Dynamic Impedance and Series-Connected Diodes--Figs. 3-3 and 3-4 indicate that dynamic impedance tends to in crease quite rapidly for diodes with breakdown voltages greater than 10 or 15 volts. Other things being equal, it is generally possible to obtain lower dynamic impedances by allowing more DC current to flow through a diode. This can even be exploited to the extent that a diode with a much larger power capacity is used than the demands of the external load would dictate. This is a practical technique for lowering the dynamic impedance for diodes with breakdown voltages higher than 20 volts or so, particularly when 50 to 100 or more volts must be stabilized. However, a better approach consists of connecting the appropriate number of low-voltage diodes in series. For example, three 8.4-volt diodes in series will result in an effective breakdown and stabilization voltage of about 25 volts. The dynamic impedance of the combination will be approximately the same as for a single diode, but the permissible power dissipation will be three times as much. Any number of low-impedance diodes can be series-connected to provide stabilization at a higher voltage.

Dynamic Impedance and Cascaded Shunt Regulators--The dynamic output impedance of a zener-diode voltage can also be lowered by cascading two or more stages. A two-stage arrangement is depicted in Fig. 3-5. The diode used in the first stage (M2) must have a higher breakdown voltage than the output stage. This arrangement significantly improves regulation with respect to the line or input voltage.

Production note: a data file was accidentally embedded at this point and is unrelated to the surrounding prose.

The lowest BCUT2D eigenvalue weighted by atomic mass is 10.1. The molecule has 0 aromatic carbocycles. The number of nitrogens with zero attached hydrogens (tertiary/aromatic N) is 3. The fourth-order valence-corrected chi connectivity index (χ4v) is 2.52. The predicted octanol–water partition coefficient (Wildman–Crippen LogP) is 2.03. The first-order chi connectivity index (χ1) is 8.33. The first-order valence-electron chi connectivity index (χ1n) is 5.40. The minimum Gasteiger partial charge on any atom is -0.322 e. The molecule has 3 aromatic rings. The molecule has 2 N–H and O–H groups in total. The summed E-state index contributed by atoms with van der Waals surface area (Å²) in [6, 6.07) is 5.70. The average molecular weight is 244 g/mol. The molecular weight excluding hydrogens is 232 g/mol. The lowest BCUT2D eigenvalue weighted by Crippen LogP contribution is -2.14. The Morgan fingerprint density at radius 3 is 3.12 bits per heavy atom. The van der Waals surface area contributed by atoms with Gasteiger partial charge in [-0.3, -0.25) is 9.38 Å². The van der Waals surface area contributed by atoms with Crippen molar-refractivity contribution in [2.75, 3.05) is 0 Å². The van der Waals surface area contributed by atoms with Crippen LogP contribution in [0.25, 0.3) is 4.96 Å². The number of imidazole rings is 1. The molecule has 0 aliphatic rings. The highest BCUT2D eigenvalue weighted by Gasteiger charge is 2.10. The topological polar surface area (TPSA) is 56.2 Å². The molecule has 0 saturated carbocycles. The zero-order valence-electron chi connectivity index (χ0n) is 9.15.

Stabilization of Small Voltages

Below 3.5 volts, the characteristics of zener diodes deteriorate to such an extent that these units are not generally available commercially. Even between 3.5 and 4 volts, the onset of conduction is "soft" ; and to attain a low dynamic impedance, such diodes must be operated with appreciable current. This is undesirable, for as we shall see, the already excessive temperature drift of low-voltage diodes is further degraded by the high current.